Report 2001-125 Summary - July 2002
Red Light Camera Programs:
Although They Have Contributed to a Reduction in Accidents, Operational Weaknesses Exist at the Local Level
Red light cameras have contributed to a reduction of accidents; however, our review of seven local governments found weaknesses in the way they are operating their programs that make them vulnerable to legal challenge. Specifically, we found that the local governments:
- Need to more rigorously supervise vendors to maintain control of their programs.
- Do not always follow the best practice of reviewing intersections for engineering problems before installing cameras.
- All but one would use photographs as evidence in criminal proceedings even though it would appear to conflict with the law governing the program.
- Generally follow required time intervals for yellow lights.
Our review of available data shows that red light accident rates decreased between 3 percent and 21 percent after red light cameras were installed by five of the local governments in our sample.
RESULTS IN BRIEF
Motorists running red lights are a serious traffic problem, and because it is a difficult violation for a police officer to witness and enforce at the time it is committed, the Federal Highway Administration has identified automated enforcement systems-commonly known as red light cameras-as a measure to address the problem. After the California Legislature authorized their use in 1996, several local governments implemented red light cameras at key intersections to improve traffic safety. Local governments use the resulting photographs to identify motorists who drive through red lights and send them citations. Because of the advanced technology and cost considerations involved, local governments use private vendors to provide red light camera equipment and services.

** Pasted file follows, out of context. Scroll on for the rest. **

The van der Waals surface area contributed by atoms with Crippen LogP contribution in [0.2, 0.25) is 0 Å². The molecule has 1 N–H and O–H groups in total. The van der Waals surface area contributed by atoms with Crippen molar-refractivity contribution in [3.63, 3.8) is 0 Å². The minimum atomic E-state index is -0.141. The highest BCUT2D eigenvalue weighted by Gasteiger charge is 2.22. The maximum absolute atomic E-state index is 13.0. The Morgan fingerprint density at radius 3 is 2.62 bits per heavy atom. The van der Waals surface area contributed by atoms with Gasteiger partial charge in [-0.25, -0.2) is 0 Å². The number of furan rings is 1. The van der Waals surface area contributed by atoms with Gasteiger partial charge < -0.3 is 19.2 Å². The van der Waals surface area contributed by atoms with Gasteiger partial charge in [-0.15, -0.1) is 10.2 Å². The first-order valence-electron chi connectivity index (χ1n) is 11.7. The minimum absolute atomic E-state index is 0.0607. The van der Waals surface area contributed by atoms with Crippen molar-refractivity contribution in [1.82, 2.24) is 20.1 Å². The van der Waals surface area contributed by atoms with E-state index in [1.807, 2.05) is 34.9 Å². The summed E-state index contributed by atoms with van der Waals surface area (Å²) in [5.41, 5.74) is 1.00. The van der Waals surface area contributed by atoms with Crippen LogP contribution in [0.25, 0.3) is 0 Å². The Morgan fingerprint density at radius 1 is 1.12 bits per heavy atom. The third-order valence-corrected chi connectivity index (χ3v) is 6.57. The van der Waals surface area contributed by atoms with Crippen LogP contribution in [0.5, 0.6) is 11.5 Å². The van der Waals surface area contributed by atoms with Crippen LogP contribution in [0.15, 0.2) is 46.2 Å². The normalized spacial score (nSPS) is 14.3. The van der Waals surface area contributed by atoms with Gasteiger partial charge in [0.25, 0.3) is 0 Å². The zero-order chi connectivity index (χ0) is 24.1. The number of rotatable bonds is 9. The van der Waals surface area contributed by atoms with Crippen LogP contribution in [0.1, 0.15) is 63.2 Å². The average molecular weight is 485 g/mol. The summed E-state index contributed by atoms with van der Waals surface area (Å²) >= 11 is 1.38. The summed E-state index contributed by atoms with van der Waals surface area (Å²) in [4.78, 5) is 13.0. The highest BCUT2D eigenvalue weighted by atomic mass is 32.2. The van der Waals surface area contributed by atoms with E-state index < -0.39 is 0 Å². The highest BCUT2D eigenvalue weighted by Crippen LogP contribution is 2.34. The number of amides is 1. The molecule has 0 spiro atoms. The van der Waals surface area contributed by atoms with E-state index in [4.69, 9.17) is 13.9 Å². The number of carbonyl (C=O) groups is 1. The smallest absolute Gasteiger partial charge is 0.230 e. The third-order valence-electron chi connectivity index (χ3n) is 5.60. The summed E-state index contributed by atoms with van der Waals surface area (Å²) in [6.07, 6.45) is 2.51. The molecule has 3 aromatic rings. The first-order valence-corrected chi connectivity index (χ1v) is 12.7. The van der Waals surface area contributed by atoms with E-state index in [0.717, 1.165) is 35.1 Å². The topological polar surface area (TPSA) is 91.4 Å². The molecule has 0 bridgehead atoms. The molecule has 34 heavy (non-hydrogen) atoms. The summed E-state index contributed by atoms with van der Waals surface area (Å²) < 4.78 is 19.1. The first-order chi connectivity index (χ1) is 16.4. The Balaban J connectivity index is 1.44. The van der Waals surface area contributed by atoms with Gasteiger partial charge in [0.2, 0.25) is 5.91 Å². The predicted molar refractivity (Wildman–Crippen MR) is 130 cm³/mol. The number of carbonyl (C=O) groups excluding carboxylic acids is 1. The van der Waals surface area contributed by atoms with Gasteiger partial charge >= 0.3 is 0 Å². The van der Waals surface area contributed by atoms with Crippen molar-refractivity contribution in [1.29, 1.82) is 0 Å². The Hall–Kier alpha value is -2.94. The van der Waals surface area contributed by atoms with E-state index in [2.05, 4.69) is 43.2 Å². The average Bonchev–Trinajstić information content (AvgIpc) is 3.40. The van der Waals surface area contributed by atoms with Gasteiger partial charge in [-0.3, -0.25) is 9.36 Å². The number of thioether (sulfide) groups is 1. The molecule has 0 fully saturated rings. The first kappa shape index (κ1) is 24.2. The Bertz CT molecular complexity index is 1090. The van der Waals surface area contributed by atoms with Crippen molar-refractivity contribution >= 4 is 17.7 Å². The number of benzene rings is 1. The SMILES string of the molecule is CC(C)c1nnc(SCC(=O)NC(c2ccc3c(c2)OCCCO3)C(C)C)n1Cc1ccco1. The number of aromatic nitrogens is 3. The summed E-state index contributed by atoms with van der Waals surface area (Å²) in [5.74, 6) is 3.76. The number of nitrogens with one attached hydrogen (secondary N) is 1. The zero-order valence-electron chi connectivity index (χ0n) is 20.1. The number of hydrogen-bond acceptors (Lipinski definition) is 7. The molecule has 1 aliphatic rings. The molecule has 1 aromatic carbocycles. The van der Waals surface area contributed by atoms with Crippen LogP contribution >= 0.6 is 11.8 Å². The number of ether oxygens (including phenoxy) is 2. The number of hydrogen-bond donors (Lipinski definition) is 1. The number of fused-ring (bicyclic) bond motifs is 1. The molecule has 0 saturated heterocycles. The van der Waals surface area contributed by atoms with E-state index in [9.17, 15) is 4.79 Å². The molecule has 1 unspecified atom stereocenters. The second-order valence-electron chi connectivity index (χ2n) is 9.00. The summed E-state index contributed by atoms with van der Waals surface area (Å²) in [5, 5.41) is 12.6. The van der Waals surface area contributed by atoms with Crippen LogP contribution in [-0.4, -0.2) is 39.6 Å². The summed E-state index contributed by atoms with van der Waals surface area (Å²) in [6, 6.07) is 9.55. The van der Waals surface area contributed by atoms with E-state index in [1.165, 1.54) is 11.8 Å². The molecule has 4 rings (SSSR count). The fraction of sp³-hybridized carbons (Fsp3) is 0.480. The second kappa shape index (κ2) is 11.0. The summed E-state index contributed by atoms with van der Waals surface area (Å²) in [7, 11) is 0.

Our review found that accidents related to motorists running red lights have generally decreased where local governments have employed cameras. However, the seven local governments we reviewed need to make operational improvements to maintain effective control of their programs and comply with state law. The law mandates that only a governmental agency, in cooperation with a law enforcement agency, can operate an automated enforcement system but does not include specific requirements for carrying out this mandate. Although the law needs further clarification, we believe that to avoid the legal challenges that have affected the city of San Diego's program, local governments need to rigorously oversee the vendors that provide red light camera services. Further, we could not always determine if local governments addressed engineering improvements to the intersections they chose before installing cameras. Although the most common reason for choosing red light camera sites was traffic safety, four local governments out of the seven in our sample avoided placing cameras at some of the dangerous intersections along state-owned highways. The cities of Fremont, Long Beach, and San Diego anticipated that obtaining state permission would delay their programs and Los Angeles County indicated it did not consider state-owned highways for its program. Local governments also have differing interpretations concerning the use of photos taken. Most believe they have a legal basis for using them for purposes other than to prosecute red light violations, which appears to conflict with the enabling legislation. These and other operational weaknesses make red light camera programs vulnerable to legal challenge.